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[10.0] Zuck declared the death of the church.
Facebook's theology seeks political power, not communion.
Divine Innovation’s opening salvos recounted the tale of The Pivot. My ontological odyssey in which, after my erstwhile startup employer announced a radical change in our mission, I saw the company for what it really was: the corporatization of expanded, profitable forms of social instability cloaked in the language of social good and tech-driven progress.
And though I no longer reflect on my own experiences in startup-dom as “cult”-like (hashtag personal growth), the relationship between religion, spirituality, and technology remains at the core of this newsletter’s inquiry. This nexus has it all: a long-term relationship with settler colonialism; collaborative multimedia artwork on abolition and spiritual possession; and a considerable hold on what feels real and fake.
Pivots connect these issues, too. The switches from one mission or reality to another, be it dramatic and sudden or under-the-radar and gradual. These moments merit our attention. Things get funky, and, sometimes, explicitly religious.
Let’s gossip about my favorite Augustus Caesar-cosplaying billionaire, the one and only Mark Zuckerberg. [He and I are in the throes of a tumultuous love-hate relationship; he won’t answer my Venmo requests for a billion dollars :/]
More specifically, let’s dig into the 2017 Facebook Communities Summit in Chicago. The conference brought together the administrators of leading Facebook groups—those who managed online communities running the gamut from common to niche demographics, from disabled veterans to gay dads to birders. Senior Facebook officials wanted to prove to these group administrators that they mattered, that they were a core and valued piece within the social media giant’s cybernetic empire.
Since nothing says “we value your work” like an all-expenses-paid trip to… Chicago, it makes total sense that Zuck was tasked with relaying this core, sensitive message as the Summit’s keynote speaker. It seems he tried his darnedest!
Delivering his decree in the baritone timbre of a high school student still figuring out how deep his voice can go, Zuck tailored his portfolio of lies to meet the moment. “We’re all trying to do the most good we can for our communities,” said the third-richest man in the world hellbent on colonizing Kauai. He also framed the hotness-ranking motivations behind Facebook’s founding as a mission to “connect” his college community—another lie. He showed pictures of his dog, Beast, and of his daughter. He made strident efforts to appear as one of the regular guys, emulating Joe the Plumber-esque affect, only if Joe were reskilled to work in tech.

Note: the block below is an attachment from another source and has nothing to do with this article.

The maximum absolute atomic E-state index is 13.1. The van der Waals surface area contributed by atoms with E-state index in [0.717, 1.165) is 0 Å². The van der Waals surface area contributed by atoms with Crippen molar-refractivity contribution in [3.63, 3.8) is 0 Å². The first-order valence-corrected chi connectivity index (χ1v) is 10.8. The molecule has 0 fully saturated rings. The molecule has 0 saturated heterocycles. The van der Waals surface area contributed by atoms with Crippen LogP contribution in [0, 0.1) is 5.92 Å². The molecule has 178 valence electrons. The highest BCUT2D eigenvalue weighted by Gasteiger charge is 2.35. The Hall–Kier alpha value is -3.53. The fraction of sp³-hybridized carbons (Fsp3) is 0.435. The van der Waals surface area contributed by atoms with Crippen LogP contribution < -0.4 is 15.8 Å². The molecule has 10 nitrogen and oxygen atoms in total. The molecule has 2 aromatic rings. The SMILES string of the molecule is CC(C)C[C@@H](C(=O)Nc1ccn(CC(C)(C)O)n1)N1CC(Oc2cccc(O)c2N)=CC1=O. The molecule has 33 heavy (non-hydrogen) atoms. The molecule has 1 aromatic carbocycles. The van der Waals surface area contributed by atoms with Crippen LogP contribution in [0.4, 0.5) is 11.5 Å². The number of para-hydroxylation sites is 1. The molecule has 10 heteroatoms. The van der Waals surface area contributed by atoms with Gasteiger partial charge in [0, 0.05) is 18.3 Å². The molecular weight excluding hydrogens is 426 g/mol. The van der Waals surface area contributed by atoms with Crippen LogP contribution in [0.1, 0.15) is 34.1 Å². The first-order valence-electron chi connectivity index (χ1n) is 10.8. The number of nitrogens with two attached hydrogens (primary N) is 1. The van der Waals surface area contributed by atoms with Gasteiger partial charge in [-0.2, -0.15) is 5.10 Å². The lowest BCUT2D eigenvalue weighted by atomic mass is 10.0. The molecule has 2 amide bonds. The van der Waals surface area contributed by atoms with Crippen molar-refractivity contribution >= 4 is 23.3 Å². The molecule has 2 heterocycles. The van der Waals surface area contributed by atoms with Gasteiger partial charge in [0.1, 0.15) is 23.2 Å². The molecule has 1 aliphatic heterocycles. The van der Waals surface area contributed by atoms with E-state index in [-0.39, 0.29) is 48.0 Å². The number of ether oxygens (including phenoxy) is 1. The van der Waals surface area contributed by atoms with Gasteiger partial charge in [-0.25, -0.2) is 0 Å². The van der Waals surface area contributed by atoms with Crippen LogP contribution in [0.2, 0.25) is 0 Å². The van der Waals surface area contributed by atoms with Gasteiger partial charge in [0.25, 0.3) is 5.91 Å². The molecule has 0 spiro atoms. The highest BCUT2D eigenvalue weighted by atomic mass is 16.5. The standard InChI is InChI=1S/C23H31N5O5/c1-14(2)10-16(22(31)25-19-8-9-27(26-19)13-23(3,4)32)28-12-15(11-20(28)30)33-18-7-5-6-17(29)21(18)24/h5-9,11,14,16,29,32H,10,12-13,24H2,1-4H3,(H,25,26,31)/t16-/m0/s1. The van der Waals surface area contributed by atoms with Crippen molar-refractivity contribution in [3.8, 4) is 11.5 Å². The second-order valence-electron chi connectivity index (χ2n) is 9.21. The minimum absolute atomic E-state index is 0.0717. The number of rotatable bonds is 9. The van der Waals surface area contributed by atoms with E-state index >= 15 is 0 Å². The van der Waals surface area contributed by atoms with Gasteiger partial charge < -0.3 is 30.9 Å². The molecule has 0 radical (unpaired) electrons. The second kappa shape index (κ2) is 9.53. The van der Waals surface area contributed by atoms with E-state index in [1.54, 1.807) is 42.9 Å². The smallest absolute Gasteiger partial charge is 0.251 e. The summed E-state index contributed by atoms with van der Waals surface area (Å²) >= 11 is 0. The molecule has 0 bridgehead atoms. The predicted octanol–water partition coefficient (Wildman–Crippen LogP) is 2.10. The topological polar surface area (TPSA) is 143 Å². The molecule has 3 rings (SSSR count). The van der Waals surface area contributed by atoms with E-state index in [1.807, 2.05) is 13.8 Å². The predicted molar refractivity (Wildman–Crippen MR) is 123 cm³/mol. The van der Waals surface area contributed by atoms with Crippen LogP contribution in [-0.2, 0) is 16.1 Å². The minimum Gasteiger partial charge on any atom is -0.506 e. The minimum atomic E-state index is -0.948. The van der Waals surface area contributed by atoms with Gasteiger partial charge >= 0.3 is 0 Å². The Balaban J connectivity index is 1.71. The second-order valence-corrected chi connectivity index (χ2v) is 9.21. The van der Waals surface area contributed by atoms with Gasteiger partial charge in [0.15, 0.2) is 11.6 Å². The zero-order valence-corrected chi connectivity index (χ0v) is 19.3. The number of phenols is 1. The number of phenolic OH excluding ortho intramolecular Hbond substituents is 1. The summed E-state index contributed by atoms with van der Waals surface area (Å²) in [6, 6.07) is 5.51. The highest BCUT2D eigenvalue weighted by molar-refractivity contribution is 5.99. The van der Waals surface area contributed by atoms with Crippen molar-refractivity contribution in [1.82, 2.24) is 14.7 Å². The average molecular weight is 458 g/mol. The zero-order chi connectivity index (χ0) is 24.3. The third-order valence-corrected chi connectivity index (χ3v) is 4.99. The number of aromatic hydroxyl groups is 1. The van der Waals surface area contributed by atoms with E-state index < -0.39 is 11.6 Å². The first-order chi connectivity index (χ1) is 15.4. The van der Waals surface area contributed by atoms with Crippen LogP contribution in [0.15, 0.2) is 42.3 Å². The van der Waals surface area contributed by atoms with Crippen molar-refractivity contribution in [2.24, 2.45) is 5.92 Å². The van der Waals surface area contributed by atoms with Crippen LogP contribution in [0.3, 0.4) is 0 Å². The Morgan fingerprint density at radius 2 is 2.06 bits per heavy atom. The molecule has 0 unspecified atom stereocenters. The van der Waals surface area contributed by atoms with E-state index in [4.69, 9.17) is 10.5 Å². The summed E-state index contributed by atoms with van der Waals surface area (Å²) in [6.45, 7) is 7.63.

Zuck’s monologue and much of the visual contents that accompanied it resembled a weird IRL CAPTCHA. “I’m not a robot,” his oration begged between the lines. Yet despite forced laughter and apparent malaise of its audience, this speech should be central to any inquiry of Silicon Valley’s power as a spiritual and political crucible.
For one, the keynote address has a literal pivot. At the eighth minute, right as the audience’s attention began to flag, Zuck announced a monumental change to Facebook’s mission. With more than two billion people now on Facebook, he noted, he and his suite of companies “have the responsibility to do more.” That terrifying feedback loop necessitated a new charge: “To give people the power to build community to bring the world closer together.” Rolls off the tongue, doesn’t it?
In a clever rhetorical sleight of hand, Zuckerberg deflected speculations of any less-than-noble intentions like more power or wealth before they could materialize. Facebook communities, he noted, have the potential to solve the world’s most trenchant problems. It is only once people are given the infrastructural means to care equally about others halfway around the world as much as they do their neighbors that we can collectively tackle long-standing social failures. “There are certain things we can only do together, like end poverty,” he suggested with the full-throated confidence of a human centibillionaire. That a pivot to communities translates to greater user engagement on Facebook, meaning more revenue, is little more than an ancillary outcome not to be acknowledged.